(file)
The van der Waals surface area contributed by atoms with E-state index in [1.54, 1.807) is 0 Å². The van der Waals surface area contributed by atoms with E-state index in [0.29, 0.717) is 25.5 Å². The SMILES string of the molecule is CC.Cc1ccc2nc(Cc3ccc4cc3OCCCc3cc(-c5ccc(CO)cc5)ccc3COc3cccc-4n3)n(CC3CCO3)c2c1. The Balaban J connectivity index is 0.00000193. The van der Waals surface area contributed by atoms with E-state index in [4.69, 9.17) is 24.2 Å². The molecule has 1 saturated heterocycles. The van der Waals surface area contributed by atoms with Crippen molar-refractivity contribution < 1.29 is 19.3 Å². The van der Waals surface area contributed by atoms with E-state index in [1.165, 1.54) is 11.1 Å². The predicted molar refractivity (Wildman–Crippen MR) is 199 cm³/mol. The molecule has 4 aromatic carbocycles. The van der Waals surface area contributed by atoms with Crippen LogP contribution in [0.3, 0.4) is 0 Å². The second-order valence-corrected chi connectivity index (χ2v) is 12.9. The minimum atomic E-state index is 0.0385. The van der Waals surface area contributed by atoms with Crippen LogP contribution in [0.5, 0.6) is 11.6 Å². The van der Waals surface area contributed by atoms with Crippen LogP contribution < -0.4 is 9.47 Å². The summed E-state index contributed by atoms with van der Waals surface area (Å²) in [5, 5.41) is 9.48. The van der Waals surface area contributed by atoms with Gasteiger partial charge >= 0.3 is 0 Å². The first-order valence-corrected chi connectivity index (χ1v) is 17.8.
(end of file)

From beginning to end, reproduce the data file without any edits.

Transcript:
The van der Waals surface area contributed by atoms with E-state index in [1.54, 1.807) is 0 Å². The van der Waals surface area contributed by atoms with E-state index in [0.29, 0.717) is 25.5 Å². The SMILES string of the molecule is CC.Cc1ccc2nc(Cc3ccc4cc3OCCCc3cc(-c5ccc(CO)cc5)ccc3COc3cccc-4n3)n(CC3CCO3)c2c1. The Balaban J connectivity index is 0.00000193. The van der Waals surface area contributed by atoms with E-state index in [4.69, 9.17) is 24.2 Å². The molecule has 1 saturated heterocycles. The van der Waals surface area contributed by atoms with Crippen molar-refractivity contribution < 1.29 is 19.3 Å². The van der Waals surface area contributed by atoms with E-state index in [1.165, 1.54) is 11.1 Å². The predicted molar refractivity (Wildman–Crippen MR) is 199 cm³/mol. The molecule has 4 aromatic carbocycles. The van der Waals surface area contributed by atoms with Crippen LogP contribution in [0.3, 0.4) is 0 Å². The second-order valence-corrected chi connectivity index (χ2v) is 12.9. The minimum atomic E-state index is 0.0385. The van der Waals surface area contributed by atoms with Crippen LogP contribution in [0.5, 0.6) is 11.6 Å². The van der Waals surface area contributed by atoms with Crippen LogP contribution < -0.4 is 9.47 Å². The summed E-state index contributed by atoms with van der Waals surface area (Å²) in [5, 5.41) is 9.48. The van der Waals surface area contributed by atoms with Gasteiger partial charge >= 0.3 is 0 Å². The first-order valence-corrected chi connectivity index (χ1v) is 17.8.